Commit 5a467a8a authored by Aske Simon Christensen's avatar Aske Simon Christensen
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Documentation WIP

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# Oidos
Software synthesizer based on additive synthesis
**Oidos** is a software synthesizer, based on additive synthesis, for making
music for very small executables, such as 4 kilobyte intros.
The synth has two parts: a VST instrument, **Oidos**, and an accompanying VST
effect, **OidosReverb**. The VSTs can in principle be used in any DAW, but the
toolchain for using the music in an executable assumes that the music is
made using **Renoise**.
## The synthesizer
**Oidos** is an additive synthesizer, which means it produces sound by adding
together a large number of sine waves, known as *partials*. The frequencies
and amplitudes of these sine waves, along with their variation over time,
determines the character of each sound. All of this is controlled by the
VST parameters:
### Seed
Random seed for all random choices in the synth. Changing this will often
change the sound dramatically, even with the same values for the other
parameters. Experimentation is the key here.
### Modes
The partials are grouped into a number of *modes* - characteristic frequencies
of the sound. This parameter specifies the number of modes.
### Fat
Each mode contains a number of partials, grouped around the mode's center
frequency. This parameter specifies the number of partials per mode.
### Width
Controls how spread out the frequencies are of the partials belonging to the
same mode.
### Overtones
Controls the distribution of the center frequencies of the modes. The
frequencies are randomly distributed between the *base frequency* (the played
key) and this many semitones above the base frequency.
### Sharpness
Controls how the amplitude of a mode depends on its frequency. With low
sharpness, the amplitudes fall off rapidly, resulting in a soft sound. With
high sharpness, the amplitudes fall off less, or even rise with frequency,
resulting in a sharp sound.
### Harmonicity
If all frequencies in a sound are close to overtones (integer multiples) of
the base frequency, the sound is perceived as *harmonious*. Harmonious
instruments are used for the tonal parts of music. Disharmonious instruments
are for instance drums, which don't have a specific tone.
The *harmonicity* parameter pulls the mode frequencies towards (or pushes them
away from) overtones of the base frequency in order to make the sound more or
less harmonious.
### Decay
The *decaylow* and *decayhigh* parameters control how quickly the amplitudes
of modes fall off over time. They specify the falloff rate for low and high
frequencies, respectively. The falloff of each frequency is determined by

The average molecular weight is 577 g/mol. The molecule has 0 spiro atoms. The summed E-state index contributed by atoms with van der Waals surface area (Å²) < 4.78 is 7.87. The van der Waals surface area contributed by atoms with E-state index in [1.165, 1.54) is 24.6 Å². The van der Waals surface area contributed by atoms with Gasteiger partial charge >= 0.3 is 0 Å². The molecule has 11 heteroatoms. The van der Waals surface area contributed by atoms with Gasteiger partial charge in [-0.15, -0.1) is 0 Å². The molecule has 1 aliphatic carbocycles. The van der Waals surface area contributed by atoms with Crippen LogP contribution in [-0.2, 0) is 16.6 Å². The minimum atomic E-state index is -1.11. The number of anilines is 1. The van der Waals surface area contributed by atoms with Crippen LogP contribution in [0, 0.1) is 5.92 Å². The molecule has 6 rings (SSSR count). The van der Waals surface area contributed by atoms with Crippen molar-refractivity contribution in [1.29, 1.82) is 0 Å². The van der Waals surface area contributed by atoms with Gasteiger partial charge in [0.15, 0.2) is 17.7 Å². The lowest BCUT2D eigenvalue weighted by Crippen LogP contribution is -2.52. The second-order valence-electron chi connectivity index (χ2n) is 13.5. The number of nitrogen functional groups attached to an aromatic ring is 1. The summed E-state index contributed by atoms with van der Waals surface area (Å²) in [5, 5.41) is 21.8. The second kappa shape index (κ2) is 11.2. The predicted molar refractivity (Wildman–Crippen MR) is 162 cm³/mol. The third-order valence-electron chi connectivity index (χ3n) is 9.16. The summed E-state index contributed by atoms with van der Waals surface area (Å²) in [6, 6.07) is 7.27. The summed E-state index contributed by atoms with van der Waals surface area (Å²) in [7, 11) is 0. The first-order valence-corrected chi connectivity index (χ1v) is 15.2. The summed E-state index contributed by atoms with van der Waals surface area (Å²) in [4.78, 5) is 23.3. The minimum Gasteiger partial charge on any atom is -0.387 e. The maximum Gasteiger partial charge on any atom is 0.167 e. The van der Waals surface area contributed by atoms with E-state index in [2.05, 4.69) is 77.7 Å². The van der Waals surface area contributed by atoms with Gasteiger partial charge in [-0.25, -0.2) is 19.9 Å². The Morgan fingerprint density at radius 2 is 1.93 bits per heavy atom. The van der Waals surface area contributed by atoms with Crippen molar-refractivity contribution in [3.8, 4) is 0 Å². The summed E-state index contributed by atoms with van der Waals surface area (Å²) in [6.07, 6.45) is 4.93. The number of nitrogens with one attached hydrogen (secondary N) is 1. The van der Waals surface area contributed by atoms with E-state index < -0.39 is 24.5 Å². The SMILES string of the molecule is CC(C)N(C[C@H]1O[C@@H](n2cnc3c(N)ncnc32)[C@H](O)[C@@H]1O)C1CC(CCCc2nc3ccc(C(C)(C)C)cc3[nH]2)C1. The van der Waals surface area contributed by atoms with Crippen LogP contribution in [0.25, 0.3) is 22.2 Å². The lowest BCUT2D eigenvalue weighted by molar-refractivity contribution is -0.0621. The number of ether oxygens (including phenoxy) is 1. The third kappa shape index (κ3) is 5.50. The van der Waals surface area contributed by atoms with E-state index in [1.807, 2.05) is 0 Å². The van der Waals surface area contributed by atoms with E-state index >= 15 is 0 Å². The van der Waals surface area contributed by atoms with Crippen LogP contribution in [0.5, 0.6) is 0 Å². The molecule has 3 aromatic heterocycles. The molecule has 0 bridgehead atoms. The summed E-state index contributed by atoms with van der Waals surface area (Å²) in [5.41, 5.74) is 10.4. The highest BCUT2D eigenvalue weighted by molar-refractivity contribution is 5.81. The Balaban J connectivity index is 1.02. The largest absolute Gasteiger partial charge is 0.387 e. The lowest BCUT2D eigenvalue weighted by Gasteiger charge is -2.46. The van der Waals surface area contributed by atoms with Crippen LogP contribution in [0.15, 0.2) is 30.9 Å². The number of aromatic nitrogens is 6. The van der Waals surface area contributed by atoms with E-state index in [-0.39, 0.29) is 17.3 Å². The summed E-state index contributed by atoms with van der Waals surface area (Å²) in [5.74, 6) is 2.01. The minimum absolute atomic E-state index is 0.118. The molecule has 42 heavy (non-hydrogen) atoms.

interpolating between these two values.
### Filter
A filter is applied to the partials before summing them. The *filterlow* and
*filterhigh* parameters specify the low and high limits of this filter.
Frequencies outside these limits are discarded or attenuated. The *fslopelow*
and *fslopehigh* parameters specify the sizes of the sloped regions at the
filter limits, i.e. the frequencies which are (increasingly) attenuated before
the filter cuts off completely. The *fsweeplow* and *fsweephigh* parameters
specify the movement of the filter limits over time.
### Gain
A non-linear distortion is applied to the summed partials. The *gain* parameter
controls the strength of this distortion.
### Attack
Specifies the attack time of the sound, i.e. the time before the sound reaches
its full volume.
### Release
Specifies the release time of the sound, i.e. the time before the sound reaches
zero volume after the note is released.
### Quantization
All parameters beginning with **q** are *quantization parameters*. These
parameters round off the internal floating point representations of the
parameters to "nicer" values which compress better, thereby reducing the
compressed size of the parameter data.
When finalizing a piece of music, go through all the quantization parameters
of all the instruments and pull them up as high as you can without ruining the
sound.
The quantization parameters will show the quantized values of the quantized
parameters, and so will the parameters themselves. You can adjust a parameter
which has been quantized, at which point it will jump between the values
allowed by the quantization.
## The reverb
The **OidosReverb** effect VST can be added as a Track DSP to add a reverb
effect to some of the tracks in a piece of **Oidos** music. It is a simple,
"strength in numbers" reverb, which simply consists of a large number of
filtered feedback delays.
The parameters are:
### Mix
The strength of the reverb.
### Pan
Panning of the reverb. Can be used to center the reverb of a non-centered
reverb source.
### Delay
Each feedback delay making up the reverb will have a feedback delay length
randomly distributed between *delaymin* and *delaymax*. Additionally, the
whole reverb will be delayed by *delayadd*.
### Halftime
Controls how quickly the reverb dies out.
### Filter
Filters the sound prior to the reverb. Frequencies below *filterlow* or above
*filterhigh* will be attenuated.
### Dampen
Dampens the sound as it goes around the feedback delays. Frequencies below
*dampenlow* or above *dampenhigh* will be increasingly attenuated as the
reverb progresses.
### Quantization
All parameters beginning with **q** are quantization parameters, working the
same way as described for the synthesizer above.
## Constraints
## The toolchain
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